Cry3Bb1 resistant western corn rootworm populations: Potential effect of adult emergence timing on susceptibility to Cry3Bb1 and fitness of Cry3Bb1 survivors

Monday, November 17, 2014: 10:24 AM
E146 (Oregon Convention Center)
David S. Wangila , Department of Entomology, University of Nebraska, Lincoln, NE
Lance Meinke , Department of Entomology, University of Nebraska, Lincoln, NE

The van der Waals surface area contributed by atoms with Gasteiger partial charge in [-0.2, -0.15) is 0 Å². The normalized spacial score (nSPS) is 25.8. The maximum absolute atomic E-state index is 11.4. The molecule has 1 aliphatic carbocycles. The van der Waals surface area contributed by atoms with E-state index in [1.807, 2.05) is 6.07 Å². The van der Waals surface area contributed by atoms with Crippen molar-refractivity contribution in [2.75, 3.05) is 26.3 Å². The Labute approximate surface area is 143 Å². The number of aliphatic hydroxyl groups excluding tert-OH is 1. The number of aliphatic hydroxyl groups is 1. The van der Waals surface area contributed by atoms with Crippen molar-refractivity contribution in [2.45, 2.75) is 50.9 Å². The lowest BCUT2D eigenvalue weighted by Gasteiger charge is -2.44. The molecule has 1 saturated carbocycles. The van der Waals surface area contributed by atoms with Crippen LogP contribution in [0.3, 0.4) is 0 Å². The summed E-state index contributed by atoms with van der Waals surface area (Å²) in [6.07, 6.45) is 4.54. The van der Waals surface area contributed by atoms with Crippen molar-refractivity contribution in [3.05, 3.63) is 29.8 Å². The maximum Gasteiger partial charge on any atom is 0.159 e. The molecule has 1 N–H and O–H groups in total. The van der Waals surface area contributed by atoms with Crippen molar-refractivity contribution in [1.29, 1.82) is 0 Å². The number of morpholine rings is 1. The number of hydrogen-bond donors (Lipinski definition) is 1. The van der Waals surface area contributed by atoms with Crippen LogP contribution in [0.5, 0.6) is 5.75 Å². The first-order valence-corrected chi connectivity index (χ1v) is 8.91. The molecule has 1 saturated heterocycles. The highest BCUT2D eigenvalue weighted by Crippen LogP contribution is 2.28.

Field-evolved resistance by the western corn rootworm (WCR), Diabrotica virgifera virgifera LeConte to Cry3Bb1 confirmed by single plant bioassays has been found in some locations of Nebraska.  To further characterize resistance in WCR populations from northeastern Nebraska, a study was conducted to evaluate the relative susceptibility and fitness of WCR progeny obtained from adults emerging from Cry3Bb1 expressing corn during the first and second half of the emergence curve. WCR populations were collected from four Cry3Bb1 problem fields that met the EPA definition of greater than expected injury (two populations each in 2011, 2012), then maintained to obtain F1 eggs. The F1 generation was reared on Cry3Bb1 expressing corn in the greenhouse. Adults were recovered daily, separated into early and later emerging cohorts and maintained to obtain F2 eggs. Single-plant bioassays comparing survival on Cry3Bb1 and non-Bt isoline were performed by infesting each potted plant with 12 F2 neonates at V5 growth stage and then recovering larvae in Berlese funnels after 17 days.  Proportion survival was significantly affected by an interaction between population and emergence period although 3 of 4 populations exhibited similar levels of survival between emergence periods.  Few fitness parameters differed between emergence periods.  Results increase our knowledge of resistance within and among populations and will inform resistance monitoring efforts.